Magic Seedlings

I have never got over the magic of a germinated seed. Even to hardened gardeners, those first little signs of life are the proof that there is magic in the world. Although some of my vegetables are up and growing, some things have just peeked their tiny green heads above the soil. Here, for example, are my first ever germinated parsley seeds. These are notoriously difficult to germinate, but this year they’ve come through: And here are some aubergines: Don’t laugh, I thought they weren’t going to come up at all this year.  Here is some basil, looking rather more sturdy: I’ve … Continue reading Magic Seedlings

Solstice

I took this photo yesterday but the light in the sky was so lovely, it represents the season rather better than the rain and gloom today. We should have had a special dinner to celebrate the Solstice but it was one of those ‘see what’s in the fridge and cook it’ days. So we had green soup: cabbage, courgette, leek and some ageing sprouts.  I know it doesn’t sound in the least bit tempting but it was rather good.  In more celebratory mode, we had the last marrow last night: The last of a wondrous crop this year.  This one had … Continue reading Solstice

Friday night stuffed marrow

It was Friday night.  It could have been a green soup night but we decided to tackle one of the monstrous marrows, which of course, I love (see here) but are sometimes a little intimidating: I had an assistant to help and we thought we’d try ‘stuffed marrow’.  We weren’t quite sure how to do this so used a hybrid recipe from two different cookery books – a trendy vegetarian one, that had lots of stuffed things in it but no marrows and an old carnivorous one that told us how to stuff a marrow, but with mince.  We came up with … Continue reading Friday night stuffed marrow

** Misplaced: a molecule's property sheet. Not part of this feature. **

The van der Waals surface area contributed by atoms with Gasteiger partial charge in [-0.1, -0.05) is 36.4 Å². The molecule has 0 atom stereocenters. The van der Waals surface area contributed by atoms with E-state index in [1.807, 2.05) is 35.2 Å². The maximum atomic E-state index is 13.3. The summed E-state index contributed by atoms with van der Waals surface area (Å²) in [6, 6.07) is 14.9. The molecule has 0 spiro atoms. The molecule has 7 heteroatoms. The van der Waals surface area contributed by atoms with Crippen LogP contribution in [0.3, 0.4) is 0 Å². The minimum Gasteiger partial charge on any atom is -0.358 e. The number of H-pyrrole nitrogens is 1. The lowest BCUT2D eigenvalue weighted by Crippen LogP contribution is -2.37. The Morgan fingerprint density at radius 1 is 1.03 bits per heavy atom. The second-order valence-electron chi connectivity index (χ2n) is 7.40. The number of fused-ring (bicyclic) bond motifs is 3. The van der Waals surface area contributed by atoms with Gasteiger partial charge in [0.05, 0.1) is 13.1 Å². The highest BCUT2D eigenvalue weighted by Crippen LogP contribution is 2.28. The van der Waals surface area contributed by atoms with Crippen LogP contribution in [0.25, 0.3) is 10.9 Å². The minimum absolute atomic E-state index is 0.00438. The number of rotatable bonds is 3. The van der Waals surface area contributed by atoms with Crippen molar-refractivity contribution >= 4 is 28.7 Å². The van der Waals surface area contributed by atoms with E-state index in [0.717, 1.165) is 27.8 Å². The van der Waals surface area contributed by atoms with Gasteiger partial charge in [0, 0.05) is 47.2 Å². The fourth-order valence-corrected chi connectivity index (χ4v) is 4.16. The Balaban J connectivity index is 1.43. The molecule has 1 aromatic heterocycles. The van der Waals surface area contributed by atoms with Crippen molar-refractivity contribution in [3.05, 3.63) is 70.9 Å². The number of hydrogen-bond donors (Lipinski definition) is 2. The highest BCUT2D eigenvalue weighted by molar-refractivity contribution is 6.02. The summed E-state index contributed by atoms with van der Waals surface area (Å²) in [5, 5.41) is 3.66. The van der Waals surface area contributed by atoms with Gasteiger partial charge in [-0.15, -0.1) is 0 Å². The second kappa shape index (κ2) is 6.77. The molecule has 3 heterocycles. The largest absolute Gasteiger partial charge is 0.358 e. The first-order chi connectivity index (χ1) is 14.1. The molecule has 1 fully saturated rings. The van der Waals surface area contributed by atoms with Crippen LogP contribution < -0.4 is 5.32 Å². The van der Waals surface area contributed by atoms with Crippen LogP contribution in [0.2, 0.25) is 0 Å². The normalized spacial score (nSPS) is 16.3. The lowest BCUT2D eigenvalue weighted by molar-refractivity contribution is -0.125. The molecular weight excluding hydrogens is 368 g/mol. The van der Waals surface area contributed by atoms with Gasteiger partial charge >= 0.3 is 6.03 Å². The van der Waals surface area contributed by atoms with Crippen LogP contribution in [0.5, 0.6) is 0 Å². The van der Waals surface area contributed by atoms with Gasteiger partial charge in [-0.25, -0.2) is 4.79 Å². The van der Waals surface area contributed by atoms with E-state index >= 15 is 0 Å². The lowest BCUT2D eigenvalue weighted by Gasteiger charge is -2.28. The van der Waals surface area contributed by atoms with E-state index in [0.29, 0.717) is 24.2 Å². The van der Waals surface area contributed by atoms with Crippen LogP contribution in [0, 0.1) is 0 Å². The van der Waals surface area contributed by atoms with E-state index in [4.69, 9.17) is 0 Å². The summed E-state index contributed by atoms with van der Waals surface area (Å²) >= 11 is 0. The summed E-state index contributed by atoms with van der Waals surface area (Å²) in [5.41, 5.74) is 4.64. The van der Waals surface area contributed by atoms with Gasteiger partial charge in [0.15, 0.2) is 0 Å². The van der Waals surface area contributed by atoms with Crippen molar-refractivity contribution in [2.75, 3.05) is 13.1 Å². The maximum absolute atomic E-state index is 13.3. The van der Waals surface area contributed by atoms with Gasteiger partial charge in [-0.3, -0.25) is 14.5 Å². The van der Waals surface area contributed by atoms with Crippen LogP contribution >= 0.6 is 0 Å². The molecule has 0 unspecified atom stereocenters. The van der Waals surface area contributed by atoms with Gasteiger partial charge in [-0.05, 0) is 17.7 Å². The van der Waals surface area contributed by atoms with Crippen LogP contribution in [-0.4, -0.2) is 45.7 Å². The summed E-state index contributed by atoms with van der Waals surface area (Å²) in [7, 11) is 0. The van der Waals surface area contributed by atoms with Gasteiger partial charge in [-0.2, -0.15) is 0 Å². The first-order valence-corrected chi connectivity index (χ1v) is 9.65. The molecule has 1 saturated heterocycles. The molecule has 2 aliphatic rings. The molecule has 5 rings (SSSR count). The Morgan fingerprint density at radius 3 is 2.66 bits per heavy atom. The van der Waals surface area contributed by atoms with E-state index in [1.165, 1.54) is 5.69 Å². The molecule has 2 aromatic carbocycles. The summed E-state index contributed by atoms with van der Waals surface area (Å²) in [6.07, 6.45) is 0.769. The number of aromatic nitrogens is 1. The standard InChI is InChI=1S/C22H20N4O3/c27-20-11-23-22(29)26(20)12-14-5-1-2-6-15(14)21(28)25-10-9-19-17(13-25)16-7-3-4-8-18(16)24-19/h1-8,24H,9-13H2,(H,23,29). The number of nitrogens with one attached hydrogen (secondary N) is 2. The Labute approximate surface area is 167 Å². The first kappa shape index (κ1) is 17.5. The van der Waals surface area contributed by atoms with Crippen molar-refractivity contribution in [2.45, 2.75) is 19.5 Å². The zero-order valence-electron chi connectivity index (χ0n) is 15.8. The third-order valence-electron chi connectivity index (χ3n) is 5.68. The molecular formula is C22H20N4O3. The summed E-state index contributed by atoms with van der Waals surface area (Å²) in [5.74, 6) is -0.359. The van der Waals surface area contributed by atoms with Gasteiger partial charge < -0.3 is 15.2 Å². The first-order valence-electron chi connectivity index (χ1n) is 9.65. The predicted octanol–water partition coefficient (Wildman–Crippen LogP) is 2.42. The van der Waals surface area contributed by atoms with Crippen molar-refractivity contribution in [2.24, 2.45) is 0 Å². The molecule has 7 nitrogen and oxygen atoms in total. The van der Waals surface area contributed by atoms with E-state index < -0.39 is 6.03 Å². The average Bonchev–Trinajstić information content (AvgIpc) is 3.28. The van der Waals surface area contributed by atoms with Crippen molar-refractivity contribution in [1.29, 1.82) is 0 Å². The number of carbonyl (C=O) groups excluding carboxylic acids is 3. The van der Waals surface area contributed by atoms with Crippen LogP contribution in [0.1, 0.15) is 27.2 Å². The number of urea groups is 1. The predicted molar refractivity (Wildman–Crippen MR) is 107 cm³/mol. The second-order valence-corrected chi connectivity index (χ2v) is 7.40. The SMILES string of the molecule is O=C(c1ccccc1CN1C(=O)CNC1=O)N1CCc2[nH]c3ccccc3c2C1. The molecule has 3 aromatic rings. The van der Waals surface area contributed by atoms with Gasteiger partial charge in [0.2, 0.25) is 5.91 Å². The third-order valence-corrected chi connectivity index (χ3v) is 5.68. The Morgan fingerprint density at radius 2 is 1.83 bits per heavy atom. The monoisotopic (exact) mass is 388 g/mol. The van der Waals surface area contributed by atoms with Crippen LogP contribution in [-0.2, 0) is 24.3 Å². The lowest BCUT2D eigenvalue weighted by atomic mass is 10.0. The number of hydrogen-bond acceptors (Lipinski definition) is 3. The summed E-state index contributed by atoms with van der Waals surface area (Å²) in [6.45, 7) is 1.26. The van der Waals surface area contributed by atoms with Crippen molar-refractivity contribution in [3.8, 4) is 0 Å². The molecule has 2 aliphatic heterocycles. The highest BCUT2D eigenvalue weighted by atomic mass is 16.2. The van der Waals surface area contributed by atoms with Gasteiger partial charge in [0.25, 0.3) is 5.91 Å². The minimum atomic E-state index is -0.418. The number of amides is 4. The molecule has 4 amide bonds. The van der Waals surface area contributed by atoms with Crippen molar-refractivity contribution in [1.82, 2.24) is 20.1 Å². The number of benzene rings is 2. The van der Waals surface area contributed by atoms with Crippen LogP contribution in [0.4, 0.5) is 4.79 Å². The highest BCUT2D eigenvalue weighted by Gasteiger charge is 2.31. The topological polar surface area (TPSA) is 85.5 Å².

Weekend harvest

It’s been a weekend of tidying up and harvesting. Pre-autumnal blight, mildew, snails and caterpillars have hit the garden so I’ve been trying to retrieve some blighted tomatoes, mildewed peas and chomped beans and broccoli before autumn really sets in. This weekend’s harvest included: the first and, almost, only carrots, I grew these in a pot to try and combat the slugs and cats. They’ve done rather well but sadly there are only a few more to look forward to. the first and only aubergines. I know, they are a bit pathetic. I’m not sure why I bother with them … Continue reading Weekend harvest

Mocking the marrows

What is it with marrows? People seem to love them or hate them. I have one gardening/cookery book which takes hatred of the beautiful beasts to extremes ‘I have never seen a marrow in a top restaurant’ (good reason not to go to one then) and ‘I challenge any reader to send me a marrow recipe devised by a top chef’ (good reason not to bother with top chefs then). I persevere with this particular book because it has other useful recipes. But how could anyone hate these beauties?           Here pictured with some of its … Continue reading Mocking the marrows

Four seasons

This was the week when we had all four seasons at once: Here is a typical scene from the maxi-min thermometer in my seed house.  How are my little seeds supposed to survive with these extremes of temperature?  I’ve got peas, broccoli, swiss chard, beans, courgettes, salad and marrows in there just now.  Most of them seem to be hanging on despite the cold drops at night but the courgettes and marrows have refused to germinate.  So I brought the whole tray in and stuck it in my heated propagator:Almost overnight these little dears appeared*.  I’m keeping them in the house … Continue reading Four seasons

Autumnal tasks

Made yet more marrow chutney, planted red onion sets, took the cucumber plants out of the seed house.  Most of the cucumbers have been fantastic this year but they’re finished now. I found a giant cucumber lurking near the base of one pot.  That explains why that plant didn’t produce much else.  Sorry no photo – it went straight into a cucumber relish thing for our tea last night.  Here’s a batch from August though: I had a go at pruning back the overgrown conifers at the back of the garden.  These have been bothering me since we moved to the house. … Continue reading Autumnal tasks

Radish seed pods

Radishes are a bit like pears.  Either they don’t grow at all because the slugs get to them or they grow away happily and produce thousands of flowers and seeds, making the roots hard and woody. Like pears, which are always unripe or too ripe.  Each year I manage to catch a few at the ‘just perfect’ stage but then they race away and flower and pod while I’m not looking. Fortunately I know the solution:  eat the seed pods.  Radish seed pods are one of the world’s less well known delicacies.  I usually eat them in salad.  They taste a … Continue reading Radish seed pods